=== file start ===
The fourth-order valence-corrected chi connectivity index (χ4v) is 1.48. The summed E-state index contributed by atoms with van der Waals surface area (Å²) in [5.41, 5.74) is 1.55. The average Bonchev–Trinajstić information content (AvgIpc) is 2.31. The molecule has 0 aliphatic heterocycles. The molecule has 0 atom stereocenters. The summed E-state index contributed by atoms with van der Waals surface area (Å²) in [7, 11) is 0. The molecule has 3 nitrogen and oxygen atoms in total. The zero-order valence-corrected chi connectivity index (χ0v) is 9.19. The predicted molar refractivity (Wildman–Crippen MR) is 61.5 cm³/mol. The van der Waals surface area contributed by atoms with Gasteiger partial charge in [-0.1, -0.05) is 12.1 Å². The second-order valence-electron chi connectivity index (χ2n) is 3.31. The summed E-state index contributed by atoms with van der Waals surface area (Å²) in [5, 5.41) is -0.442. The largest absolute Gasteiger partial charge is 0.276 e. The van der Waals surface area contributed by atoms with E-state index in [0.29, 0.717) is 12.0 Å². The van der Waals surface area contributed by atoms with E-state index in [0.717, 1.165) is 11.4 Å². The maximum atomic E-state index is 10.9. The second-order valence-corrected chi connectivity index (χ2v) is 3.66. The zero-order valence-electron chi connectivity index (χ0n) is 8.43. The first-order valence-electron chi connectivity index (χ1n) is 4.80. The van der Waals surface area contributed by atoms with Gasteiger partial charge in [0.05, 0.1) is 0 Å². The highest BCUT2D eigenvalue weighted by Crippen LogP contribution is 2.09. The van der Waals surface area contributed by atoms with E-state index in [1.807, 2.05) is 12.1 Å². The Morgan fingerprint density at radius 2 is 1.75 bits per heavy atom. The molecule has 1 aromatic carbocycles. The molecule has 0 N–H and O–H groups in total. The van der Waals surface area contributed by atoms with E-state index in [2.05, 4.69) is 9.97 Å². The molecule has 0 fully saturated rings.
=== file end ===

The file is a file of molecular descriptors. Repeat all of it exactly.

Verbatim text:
The fourth-order valence-corrected chi connectivity index (χ4v) is 1.48. The summed E-state index contributed by atoms with van der Waals surface area (Å²) in [5.41, 5.74) is 1.55. The average Bonchev–Trinajstić information content (AvgIpc) is 2.31. The molecule has 0 aliphatic heterocycles. The molecule has 0 atom stereocenters. The summed E-state index contributed by atoms with van der Waals surface area (Å²) in [7, 11) is 0. The molecule has 3 nitrogen and oxygen atoms in total. The zero-order valence-corrected chi connectivity index (χ0v) is 9.19. The predicted molar refractivity (Wildman–Crippen MR) is 61.5 cm³/mol. The van der Waals surface area contributed by atoms with Gasteiger partial charge in [-0.1, -0.05) is 12.1 Å². The second-order valence-electron chi connectivity index (χ2n) is 3.31. The summed E-state index contributed by atoms with van der Waals surface area (Å²) in [5, 5.41) is -0.442. The largest absolute Gasteiger partial charge is 0.276 e. The van der Waals surface area contributed by atoms with E-state index in [0.29, 0.717) is 12.0 Å². The van der Waals surface area contributed by atoms with E-state index in [0.717, 1.165) is 11.4 Å². The maximum atomic E-state index is 10.9. The second-order valence-corrected chi connectivity index (χ2v) is 3.66. The zero-order valence-electron chi connectivity index (χ0n) is 8.43. The first-order valence-electron chi connectivity index (χ1n) is 4.80. The van der Waals surface area contributed by atoms with Gasteiger partial charge in [0.05, 0.1) is 0 Å². The highest BCUT2D eigenvalue weighted by Crippen LogP contribution is 2.09. The van der Waals surface area contributed by atoms with E-state index in [1.807, 2.05) is 12.1 Å². The Morgan fingerprint density at radius 2 is 1.75 bits per heavy atom. The molecule has 1 aromatic carbocycles. The molecule has 0 N–H and O–H groups in total. The van der Waals surface area contributed by atoms with E-state index in [2.05, 4.69) is 9.97 Å². The molecule has 0 fully saturated rings.